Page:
Can we please distinguish between:

"Randy Barnett has made a bad argument."

and

"Randy Barnett has sold out his libertarianism"


Gus diZerega - 7/18/2007

I think two other factors help undermine any grounds to take Barnett seriously either as a libertarian (assuming the term retains any meaning) or a person who comprehends the preconditions for a free society of any sort.

First, war always helps the state. It turns a democracy into a classic state treating everyone as either resources or hindrances to its purposes. Freedom becomes a luxury, to be set aside until later. The incredible assault on constitutional principles by the radical right, the Republican Party, and given excuses those who once masqueraded as classical liberals is a case in point.

I think Chris Hedges’s comparison of war to chemo in his wonderful War is a Force That Gives Us Meaning is apt. War is always a poison to a free society. Always. Unlike some here I think there are times when it is unavoidable – but those times must be extremely grave indeed. Those “libertarians” who support the war on Iraq seem to think going to war has no impact on domestic institutions. Much as Higgs and I disagree on things, we both agree that this is utterly wrong.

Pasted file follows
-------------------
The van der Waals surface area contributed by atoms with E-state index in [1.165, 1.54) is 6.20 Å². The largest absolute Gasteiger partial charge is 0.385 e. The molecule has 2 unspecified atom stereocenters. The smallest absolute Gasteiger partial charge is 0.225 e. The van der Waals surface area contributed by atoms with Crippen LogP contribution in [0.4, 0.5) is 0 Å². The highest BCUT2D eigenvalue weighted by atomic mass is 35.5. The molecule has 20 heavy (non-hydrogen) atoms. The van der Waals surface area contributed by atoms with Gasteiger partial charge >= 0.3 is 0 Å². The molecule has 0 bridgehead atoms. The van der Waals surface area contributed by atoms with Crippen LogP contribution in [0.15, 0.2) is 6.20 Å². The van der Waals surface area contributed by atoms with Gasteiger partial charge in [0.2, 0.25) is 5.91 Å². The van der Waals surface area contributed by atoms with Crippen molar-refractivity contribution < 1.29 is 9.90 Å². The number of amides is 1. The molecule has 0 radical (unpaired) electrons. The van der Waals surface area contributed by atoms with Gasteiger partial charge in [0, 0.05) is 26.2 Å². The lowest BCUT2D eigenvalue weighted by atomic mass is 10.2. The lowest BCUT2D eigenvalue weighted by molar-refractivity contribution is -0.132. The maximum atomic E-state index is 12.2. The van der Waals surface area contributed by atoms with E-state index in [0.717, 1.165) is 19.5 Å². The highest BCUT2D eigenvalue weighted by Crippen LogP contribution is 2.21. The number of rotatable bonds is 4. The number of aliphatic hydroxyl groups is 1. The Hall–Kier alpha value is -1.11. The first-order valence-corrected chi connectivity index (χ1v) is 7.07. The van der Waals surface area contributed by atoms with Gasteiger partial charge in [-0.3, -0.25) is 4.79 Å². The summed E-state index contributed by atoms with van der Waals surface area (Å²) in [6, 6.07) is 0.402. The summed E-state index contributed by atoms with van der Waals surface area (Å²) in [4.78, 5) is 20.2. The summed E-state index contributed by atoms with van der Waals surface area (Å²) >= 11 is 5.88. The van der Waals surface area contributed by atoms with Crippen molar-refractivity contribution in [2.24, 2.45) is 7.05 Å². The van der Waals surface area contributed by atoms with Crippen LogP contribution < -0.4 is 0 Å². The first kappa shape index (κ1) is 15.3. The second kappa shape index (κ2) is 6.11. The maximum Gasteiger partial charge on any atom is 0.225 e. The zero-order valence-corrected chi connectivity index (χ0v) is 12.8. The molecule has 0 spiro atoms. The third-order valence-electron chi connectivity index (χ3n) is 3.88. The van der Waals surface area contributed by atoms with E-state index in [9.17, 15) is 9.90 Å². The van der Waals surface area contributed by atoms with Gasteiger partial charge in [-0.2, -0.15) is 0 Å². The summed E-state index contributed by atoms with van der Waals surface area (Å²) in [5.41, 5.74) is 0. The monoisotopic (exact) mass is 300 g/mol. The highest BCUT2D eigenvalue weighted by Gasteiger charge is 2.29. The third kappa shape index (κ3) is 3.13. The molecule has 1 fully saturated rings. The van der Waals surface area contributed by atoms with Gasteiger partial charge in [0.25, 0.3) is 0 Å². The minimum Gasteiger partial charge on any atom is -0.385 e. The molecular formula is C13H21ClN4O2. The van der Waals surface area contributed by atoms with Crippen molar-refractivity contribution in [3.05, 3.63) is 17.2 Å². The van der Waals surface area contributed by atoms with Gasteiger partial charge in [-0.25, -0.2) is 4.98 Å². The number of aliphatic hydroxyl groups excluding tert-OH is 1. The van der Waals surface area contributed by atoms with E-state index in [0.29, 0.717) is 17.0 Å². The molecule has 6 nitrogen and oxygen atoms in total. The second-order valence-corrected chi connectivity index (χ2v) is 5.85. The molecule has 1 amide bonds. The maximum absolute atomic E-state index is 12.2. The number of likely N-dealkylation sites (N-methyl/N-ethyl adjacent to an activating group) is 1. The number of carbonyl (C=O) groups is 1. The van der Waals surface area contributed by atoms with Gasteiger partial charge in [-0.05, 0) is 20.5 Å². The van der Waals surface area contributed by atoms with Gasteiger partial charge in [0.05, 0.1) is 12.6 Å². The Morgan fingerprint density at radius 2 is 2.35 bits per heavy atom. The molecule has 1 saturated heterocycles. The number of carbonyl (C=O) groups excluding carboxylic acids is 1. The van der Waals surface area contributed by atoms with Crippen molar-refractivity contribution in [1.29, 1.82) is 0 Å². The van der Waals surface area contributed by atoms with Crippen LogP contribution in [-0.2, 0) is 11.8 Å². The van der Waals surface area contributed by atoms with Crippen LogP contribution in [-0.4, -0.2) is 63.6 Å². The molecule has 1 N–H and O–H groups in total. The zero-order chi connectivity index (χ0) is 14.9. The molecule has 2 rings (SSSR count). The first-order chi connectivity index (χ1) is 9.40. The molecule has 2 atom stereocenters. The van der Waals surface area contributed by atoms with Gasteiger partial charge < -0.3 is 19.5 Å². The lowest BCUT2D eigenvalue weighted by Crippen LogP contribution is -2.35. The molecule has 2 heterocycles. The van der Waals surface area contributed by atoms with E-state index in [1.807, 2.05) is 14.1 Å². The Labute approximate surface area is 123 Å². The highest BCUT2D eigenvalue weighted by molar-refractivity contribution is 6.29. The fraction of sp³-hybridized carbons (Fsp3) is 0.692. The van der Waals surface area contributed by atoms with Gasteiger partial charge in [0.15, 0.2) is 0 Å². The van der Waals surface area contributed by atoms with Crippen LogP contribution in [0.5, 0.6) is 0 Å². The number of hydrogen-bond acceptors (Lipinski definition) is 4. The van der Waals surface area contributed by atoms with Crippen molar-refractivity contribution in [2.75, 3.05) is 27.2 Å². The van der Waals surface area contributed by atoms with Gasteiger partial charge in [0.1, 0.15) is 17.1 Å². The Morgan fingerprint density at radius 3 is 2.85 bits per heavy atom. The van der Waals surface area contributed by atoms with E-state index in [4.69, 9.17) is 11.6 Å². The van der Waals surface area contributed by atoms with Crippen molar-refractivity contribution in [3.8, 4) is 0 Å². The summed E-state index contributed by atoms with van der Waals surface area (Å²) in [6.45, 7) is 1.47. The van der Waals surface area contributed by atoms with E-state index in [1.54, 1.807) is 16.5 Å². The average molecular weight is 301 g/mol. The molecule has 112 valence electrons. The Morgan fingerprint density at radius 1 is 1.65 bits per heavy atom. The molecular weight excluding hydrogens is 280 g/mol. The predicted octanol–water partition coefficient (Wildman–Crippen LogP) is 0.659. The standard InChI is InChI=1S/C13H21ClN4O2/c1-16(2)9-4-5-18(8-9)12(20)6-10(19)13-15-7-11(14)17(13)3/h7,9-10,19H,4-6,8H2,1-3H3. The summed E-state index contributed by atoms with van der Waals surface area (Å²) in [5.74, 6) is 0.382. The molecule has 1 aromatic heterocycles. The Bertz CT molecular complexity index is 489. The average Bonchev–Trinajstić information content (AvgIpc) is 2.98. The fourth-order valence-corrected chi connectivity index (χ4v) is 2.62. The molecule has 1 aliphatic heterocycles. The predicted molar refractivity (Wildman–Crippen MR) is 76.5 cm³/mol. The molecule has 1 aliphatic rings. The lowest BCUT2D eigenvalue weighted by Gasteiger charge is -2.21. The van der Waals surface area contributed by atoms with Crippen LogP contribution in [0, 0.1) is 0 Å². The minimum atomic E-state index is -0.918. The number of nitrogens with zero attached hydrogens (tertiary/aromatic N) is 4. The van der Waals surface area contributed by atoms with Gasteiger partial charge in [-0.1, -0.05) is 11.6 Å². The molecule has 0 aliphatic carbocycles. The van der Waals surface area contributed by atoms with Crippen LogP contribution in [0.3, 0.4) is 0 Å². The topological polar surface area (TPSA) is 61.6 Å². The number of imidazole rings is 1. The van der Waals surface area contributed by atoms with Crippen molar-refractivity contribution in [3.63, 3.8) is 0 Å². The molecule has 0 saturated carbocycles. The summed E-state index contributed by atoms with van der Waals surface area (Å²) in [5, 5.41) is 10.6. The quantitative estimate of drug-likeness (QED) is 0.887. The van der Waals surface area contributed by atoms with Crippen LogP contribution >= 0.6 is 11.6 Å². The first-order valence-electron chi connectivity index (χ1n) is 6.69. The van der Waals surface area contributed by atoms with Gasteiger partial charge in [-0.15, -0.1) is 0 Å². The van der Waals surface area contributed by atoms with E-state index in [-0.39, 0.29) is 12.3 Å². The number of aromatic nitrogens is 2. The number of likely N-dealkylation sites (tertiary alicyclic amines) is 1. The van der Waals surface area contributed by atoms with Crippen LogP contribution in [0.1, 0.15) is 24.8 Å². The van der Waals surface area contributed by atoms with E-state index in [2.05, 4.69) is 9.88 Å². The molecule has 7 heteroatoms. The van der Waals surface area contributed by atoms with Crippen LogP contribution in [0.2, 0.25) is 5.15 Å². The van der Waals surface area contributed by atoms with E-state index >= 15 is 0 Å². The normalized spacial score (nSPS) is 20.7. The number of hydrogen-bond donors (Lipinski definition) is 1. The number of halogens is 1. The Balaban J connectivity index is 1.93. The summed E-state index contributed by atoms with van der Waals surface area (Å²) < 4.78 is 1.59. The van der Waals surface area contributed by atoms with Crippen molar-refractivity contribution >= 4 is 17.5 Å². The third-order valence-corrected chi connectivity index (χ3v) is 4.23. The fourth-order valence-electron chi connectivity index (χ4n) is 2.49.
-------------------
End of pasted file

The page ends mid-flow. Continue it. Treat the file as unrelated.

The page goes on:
Second, to agree with my reading of Sudha Shenoy’s post, societies are complex orders that will always undermine the plans of social engineers left or right. I* and some others on this list made this argument before the shooting started, and events have supported every sad prediction we made. Has Barnett or any of his blessedly few supporters learned anything at all from Hayek and Mises?

Finally, to perhaps amplify RJ Sestack’s fine post, to my mind Barnett loses any grounds to be taken seriously as more than a hack when he justifies our attack on Iraq as self-defense given that no Iraqis participated in the atrocities of 9-11. This is intellectual dishonesty on a scale that even George Bush might admire.



Mark Brady - 7/18/2007

Aeon, you DO need to read Justin's essay, which is good knock-about-fun which Randy richly deserves.

As Justin points out, Randy's constitutional jurisprudence has shifted ("evolved", as some would say) in a direction that many libertarians do not welcome. And he has "crawled out of the woodwork" in the sense that for years he has sought a prestiguous position in academia (he now holds a chair at Georgetown Law Center) and not much participated in the intellectual debates of his youth.